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Yankees slug their way to Game 1 win over Rays

Gerrit Cole reached back for his hardest fastball of the year, 100.1 mph of fire sizzling past Manuel Margot to pin the bases loaded in the fifth inning. The Yankees’ ace danced off the mound, unleashing a primal scream that could be heard six stories above the playing field at Petco Park.

These were the types of moments envisioned when Cole was touted as the sport’s most celebrated free-agent pitcher, and thus far, he has delivered. Supported by four homers, Cole struck out eight over six strong innings as the Yankees posted a 9-3 victory over the Rays in Game 1 of the American League Division Series on Monday evening.

New York’s bullpen polished off the final nine outs, a convincing victory that wrestled control of the Division Series after the Yankees dropped eight of 10 meetings with Tampa Bay during the regular season. In the history of best-of-five postseason series, Game 1 winners have gone on to take the series 98 of 136 times (72 percent).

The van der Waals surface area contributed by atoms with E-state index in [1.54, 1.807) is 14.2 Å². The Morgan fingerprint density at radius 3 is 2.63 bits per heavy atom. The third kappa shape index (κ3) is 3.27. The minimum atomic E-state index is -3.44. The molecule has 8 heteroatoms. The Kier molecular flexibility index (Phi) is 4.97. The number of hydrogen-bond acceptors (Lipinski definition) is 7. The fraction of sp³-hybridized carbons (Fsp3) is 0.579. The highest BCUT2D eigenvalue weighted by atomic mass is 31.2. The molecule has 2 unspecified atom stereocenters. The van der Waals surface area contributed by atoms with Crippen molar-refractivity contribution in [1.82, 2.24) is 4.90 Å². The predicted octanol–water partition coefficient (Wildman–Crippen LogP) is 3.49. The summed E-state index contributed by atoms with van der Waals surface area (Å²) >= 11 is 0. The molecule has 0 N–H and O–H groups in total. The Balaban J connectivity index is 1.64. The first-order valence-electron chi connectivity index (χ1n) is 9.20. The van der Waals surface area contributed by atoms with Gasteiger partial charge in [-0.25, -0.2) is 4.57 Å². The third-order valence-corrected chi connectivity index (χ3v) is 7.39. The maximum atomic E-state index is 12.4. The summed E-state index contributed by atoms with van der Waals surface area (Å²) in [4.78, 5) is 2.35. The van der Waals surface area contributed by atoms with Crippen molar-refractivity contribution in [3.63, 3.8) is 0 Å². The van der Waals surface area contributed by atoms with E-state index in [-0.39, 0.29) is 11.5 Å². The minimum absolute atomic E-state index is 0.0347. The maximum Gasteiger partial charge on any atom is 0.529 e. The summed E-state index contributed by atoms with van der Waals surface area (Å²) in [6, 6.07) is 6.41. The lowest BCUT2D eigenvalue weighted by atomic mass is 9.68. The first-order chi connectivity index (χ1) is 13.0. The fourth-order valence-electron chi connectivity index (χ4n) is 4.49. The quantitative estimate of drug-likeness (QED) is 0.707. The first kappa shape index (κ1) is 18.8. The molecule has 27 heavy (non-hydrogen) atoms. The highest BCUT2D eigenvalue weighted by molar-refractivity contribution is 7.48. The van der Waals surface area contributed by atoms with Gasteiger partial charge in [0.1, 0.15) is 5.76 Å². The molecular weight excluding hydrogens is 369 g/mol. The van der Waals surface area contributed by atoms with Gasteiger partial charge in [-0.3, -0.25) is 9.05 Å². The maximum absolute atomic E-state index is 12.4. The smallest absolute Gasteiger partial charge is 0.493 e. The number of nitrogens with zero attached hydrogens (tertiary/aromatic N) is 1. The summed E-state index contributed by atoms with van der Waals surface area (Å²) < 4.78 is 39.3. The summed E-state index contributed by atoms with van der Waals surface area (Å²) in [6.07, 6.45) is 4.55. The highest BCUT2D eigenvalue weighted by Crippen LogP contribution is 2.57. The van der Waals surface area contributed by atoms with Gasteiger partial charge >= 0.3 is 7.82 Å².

Cole had to grind for periods of his 97-pitch effort, touched by Randy Arozarena’s solo homer in the first inning and a two-run shot by personal nemesis Ji-Man Choi in the fourth, the journeyman’s fourth homer in 19 career at-bats against Cole.

But Cole protected a one-run lead in the fifth, pitching around two walks and a single to gas Margot in a key spot, then fanned another two in a clean sixth. Cole has 21 strikeouts across two postseason starts, second in franchise history only to Roger Clemens’ 24 punchouts across two starts in the 2000 playoffs.

The Yankees collected four runs and six hits over five innings against left-hander Blake Snell, grabbing a lead three batters into the game. DJ LeMahieu singled in a nine pitch at-bat to lead off the game, advanced on a wild pitch and groundout, then scored on Aaron Hicks’ sacrifice fly.

Clint Frazier homered in the third inning, highlighting his first start of the postseason. Kyle Higashioka and Aaron Judge slugged homers in the fifth off Snell, establishing the Yanks’ place as the first team in Major League history to hit three or more home runs in each of their first three postseason games.

The Yankees broke the game open with a five-run ninth inning, capped by Giancarlo Stanton’s grand slam, and saving closer Aroldis Chapman, who had been warming up in the bullpen.

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